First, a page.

July 09, 2009

Repeating Interval Timer


This circuit has an adjustable output timer that will re-trigger at regular intervals. The output period can be anything from a fraction of a second to half-an-hour or more - and it can be made to recur at regular intervals of anything from seconds to days and beyond.

Circuit diagram

Repeating Timer Schematic

The Output Section:

When Pin 6 of the Cmos 4001 is taken high - the monostable triggers - and the relay energizes. It will remain energized for a period of time set by C1 & R3.

With the values shown - R3 will provide output periods of up to about 30-minutes. However, you can choose component values to suit your requirements. For example, if you reduce R3 to 1meg - and C1 to 4.7uF - the maximum output period is between 3 and 5 seconds. Owing to manufacturing tolerances - the precise length of the time period available depend on the characteristics of the actual components you've used.

The Cmos 4060:

The Cmos 4060 is a 14-bit binary counter with a built-in oscillator. The oscillator consists of the two inverters connected to Pins 9, 10 & 11 - and its frequency is controlled by R7. The output from the oscillator is connected internally to the binary counter. While the oscillator is running - the IC counts the number of oscillations - and the state of the count is reflected in the output pins.

By adjusting R7 - you can set the length of time it takes for any given output pin to go high. Connect that output to Pin 6 of the Cmos 4001 and - every time it goes high - it'll trigger the monostable.

Ideally C4 should be non-polarized - but a regular electrolytic will work - provided it doesn't leak too badly in the reverse direction. Alternatively - you can simulate a non-polarized 10uF capacitor by connecting two 22uF capacitors back to back - as shown.

Do not use the "on-board" relay to switch mains voltage. The board's layout does not offer sufficient isolation between the relay contacts and the low-voltage components. If you want to switch mains voltage - mount a suitably rated relay somewhere safe - Away From The Board. I've used a SPCO/SPDT relay - but you can use a multi-pole relay if you wish.

Veroboard Layout:
The Stripboard Layout For  The Repeating Timer

Since the delays between outputs can last for hours - or even days - using "Trial and Error" to set-up the timer would be very tedious. A better solution is to use the Setup Table provided - and calculate the time required for Pin 7 of the Cmos 4060 to go high.

For example, if you want the monostable to trigger every Six Hours - the Range Table tells you to use Pin 1 of the Cmos 4060. You need Pin 1 to go high every 6 x 60 x 60 = 21 600 seconds. The Setup table tells you that for Pin 1 you should divide this figure by 512 - giving about 42 seconds. Adjust R7 so that the Yellow LED lights 42 seconds after power is applied. This will cause Pin 1 to go high after about 3 Hours.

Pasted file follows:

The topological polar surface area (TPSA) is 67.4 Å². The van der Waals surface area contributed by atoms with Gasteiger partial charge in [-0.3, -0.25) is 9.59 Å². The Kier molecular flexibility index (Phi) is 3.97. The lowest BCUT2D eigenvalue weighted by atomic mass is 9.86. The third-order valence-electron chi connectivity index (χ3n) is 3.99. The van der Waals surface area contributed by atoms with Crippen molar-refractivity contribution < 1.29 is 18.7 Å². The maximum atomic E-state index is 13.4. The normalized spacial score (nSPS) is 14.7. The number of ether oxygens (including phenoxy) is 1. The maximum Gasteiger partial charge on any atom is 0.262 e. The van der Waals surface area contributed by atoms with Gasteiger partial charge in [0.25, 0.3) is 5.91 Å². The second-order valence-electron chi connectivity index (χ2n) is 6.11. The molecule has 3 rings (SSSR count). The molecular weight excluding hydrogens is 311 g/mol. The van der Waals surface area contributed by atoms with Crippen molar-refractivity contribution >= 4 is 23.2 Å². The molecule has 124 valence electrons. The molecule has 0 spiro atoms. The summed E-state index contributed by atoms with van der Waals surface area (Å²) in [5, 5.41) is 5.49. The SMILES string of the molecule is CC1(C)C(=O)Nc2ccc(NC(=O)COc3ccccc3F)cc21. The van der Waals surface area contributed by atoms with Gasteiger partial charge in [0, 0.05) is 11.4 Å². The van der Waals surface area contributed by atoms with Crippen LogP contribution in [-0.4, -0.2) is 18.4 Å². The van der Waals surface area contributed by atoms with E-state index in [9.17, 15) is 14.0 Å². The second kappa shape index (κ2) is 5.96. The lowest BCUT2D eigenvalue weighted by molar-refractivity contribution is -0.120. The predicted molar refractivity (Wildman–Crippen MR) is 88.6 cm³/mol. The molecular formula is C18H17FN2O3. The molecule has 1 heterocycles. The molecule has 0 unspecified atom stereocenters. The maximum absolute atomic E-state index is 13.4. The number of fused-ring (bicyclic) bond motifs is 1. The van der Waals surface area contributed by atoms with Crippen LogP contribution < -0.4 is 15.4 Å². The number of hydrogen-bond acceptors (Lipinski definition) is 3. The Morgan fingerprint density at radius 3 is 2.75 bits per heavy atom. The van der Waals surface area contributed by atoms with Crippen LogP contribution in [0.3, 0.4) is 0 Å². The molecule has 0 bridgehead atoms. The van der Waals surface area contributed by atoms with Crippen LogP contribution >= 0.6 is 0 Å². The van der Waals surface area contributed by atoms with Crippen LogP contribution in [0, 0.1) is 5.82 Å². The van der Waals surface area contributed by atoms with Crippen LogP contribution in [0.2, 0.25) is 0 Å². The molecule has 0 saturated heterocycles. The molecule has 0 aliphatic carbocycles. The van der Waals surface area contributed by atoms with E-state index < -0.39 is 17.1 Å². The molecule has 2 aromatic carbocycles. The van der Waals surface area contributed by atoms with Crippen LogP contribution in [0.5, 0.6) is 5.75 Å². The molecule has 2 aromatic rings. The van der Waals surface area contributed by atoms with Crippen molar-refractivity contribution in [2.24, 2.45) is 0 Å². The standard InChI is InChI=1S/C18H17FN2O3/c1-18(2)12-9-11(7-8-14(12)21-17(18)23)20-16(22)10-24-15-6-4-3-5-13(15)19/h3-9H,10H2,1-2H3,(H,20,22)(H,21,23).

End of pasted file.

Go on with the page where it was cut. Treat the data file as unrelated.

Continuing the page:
Setup Tables:

The Setup Tables For  The Repeating Timer

When Pin 1 goes high it will stay high for three hours. It will then go low for three hours - before going high once again. Thus, Pin 1 goes high once every six hours. It's the act of going high that triggers the monostable. So - after an initial delay of three hours - the relay will energize. It will then re-energize every six hours thereafter.

The reset button should NOT be used during setup. The time it takes for Pin 7 to go high - and the Yellow LED to light - MUST be measured from the moment power is applied.

Although R4, R5 and the two LEDs help with the setup - they are not necessary to the operation of the timer. If you want to reduce the power consumption - disconnect them once you've completed the setup.

The timer is designed for a 12-volt supply. However - provided a suitable relay is used - it will work at anything from 5 to 15-volts. Applying power starts the timer. It can be reset at any time by a brief interruption of the power supply - so a reset button is not strictly necessary. If you need delays in excess of 32-hours - increase the value of C4.


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Electronics is the study and use of electrical that operate by controlling the flow of electrons or other electrically charged particles in devices such as thermionic valves. and semiconductors. The pure study of such devices is considered as a branch of physics, while the design and construction electronic circuits to solve practical problems is called electronic engineering.

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